"He has recorded infrequently, but each time Freddie Redd has left a potent mark on the world of jazz."
Since his emergence as composer of the score for Jack Gelber's harrowingly exact play, The Connection, Freddie Redd has finally been gaining some of the recognition that has eluded him for much of his playing career. Freddie also plays the taciturn pianist in the play with convincing effect. Although he hopes to work again in the theatre, Freddie remains essentially a jazz player-writer, and this album underlines his growth as a composer of vigorously expressive jazz originals.
Freddie has been writing since he started playing. In both disciplines, he is largely self-taught. Born in New York, May 29, 1928, Freddie came of a moderately musical family. His mother sang in church, and still does; and his father, who died when Freddie was not yet a year old, had played piano.
Unlike most professional jazzmen, Freddie didn't take up an instrument until quite late in his teens. Around 1946, when he was in the Army, Freddie bagan to pick up the piano on his own. After being discharged, he studied for a month at the Greenwich House Music School in New York, but he bacame so proficient through his own investigations that he left school to take his first professional job, a jazz gig in Syracuse. With him, by the way, was tenor saxophonist Tina Brooks.
After Syracuse, he free-lanced in Harlem, especially in a sit-in room called Club Harlem where pay was small but the chance to learn before an audience and other musicinas was extensive. Meanwhile, he was absorbing a number of influences. The first jazz record he recalls having had a sharp impact on him was the Charlie Parker--Dizzy Gillespie "Shaw' Nuff" to which he was exposed in the Army. Later, Freddie heard Bud Powell. "Bud really got me started. I'd never heard a pianist play quite like that--the remarkably fluent single lines and the pretty chords. In time, Thelonious Monk got to me too. Actually, however, I've been influenced by many things I've heard on a lot of instruments. What I do is try to piece together what stimulates me into my own way of feeling things musically."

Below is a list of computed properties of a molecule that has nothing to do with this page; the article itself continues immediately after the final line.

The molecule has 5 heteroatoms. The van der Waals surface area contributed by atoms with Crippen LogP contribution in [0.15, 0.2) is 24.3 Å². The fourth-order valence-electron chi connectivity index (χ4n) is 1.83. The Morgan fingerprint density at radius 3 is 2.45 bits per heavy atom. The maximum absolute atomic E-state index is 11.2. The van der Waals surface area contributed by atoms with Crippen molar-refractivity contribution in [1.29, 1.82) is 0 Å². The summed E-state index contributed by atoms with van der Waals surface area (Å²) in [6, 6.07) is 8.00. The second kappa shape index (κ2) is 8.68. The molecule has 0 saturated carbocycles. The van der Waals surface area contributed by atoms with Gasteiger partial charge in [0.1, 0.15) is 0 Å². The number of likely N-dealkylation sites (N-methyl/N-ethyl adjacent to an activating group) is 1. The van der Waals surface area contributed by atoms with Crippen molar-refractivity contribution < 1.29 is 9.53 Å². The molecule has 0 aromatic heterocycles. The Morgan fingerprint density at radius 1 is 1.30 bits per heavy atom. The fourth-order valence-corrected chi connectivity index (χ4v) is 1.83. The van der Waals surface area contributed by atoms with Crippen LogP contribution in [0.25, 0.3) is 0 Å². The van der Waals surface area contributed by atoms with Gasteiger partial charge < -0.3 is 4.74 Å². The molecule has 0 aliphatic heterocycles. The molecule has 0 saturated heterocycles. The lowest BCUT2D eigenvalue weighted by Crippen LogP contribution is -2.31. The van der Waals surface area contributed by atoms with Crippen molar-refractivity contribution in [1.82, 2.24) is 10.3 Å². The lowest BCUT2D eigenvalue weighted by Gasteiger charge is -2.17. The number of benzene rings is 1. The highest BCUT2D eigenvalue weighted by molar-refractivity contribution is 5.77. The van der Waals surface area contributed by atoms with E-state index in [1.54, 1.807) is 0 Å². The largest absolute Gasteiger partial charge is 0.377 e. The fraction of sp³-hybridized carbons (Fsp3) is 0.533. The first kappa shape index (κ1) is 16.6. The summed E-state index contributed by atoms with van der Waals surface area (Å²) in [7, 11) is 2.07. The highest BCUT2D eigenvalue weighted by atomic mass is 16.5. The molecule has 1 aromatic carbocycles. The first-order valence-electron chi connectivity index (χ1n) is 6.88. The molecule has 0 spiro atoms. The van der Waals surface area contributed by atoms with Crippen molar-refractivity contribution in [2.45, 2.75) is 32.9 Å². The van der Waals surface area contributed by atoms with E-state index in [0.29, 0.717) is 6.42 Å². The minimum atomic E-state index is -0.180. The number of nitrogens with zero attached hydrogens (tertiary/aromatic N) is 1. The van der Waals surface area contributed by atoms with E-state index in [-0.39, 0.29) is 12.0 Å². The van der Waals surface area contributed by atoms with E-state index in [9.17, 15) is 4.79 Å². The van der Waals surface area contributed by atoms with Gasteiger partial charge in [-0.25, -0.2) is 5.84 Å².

By 1953, Freddie had joined Cootie Williams and spent a stimulating year traveling mostly through the South. Back in New York, Freddie started working with vibist Joe Roland and began to be heard quite often at Birdland's informal Monday night sessions. In 1954, Freddie was with Art Blakey, and then for a time he seemed to have disappeared. He turned up in Sweden on a tour with Rolf Ericson, joined Charlie Mingus's Jazz Workshop in 1956, and when Mingus went to the coast, Freddie left the band there. He was based in San Francisco for six months, and returned to New York where he did some recording but was inactive on the club scene.
After several years of shuffling, the chance came to write the music for and appear in The Connection. Freddie has been at the Living Theatre on Sixth Avenue ever since. He doesn't find the long run dull since "something different happens every night," but he would like to form his own group and go back into the clubs. He was particularly anxious to work out some of his ideas on how jazz writing and playing can be productively interrelated in this album and the result, he feels, has given him more confidence than any experience since his scoring The Connection.
--NAT HENTOFF, from the liner notes,
Shades Of Redd, Blue Note.
A selected discography of Freddie Redd albums.
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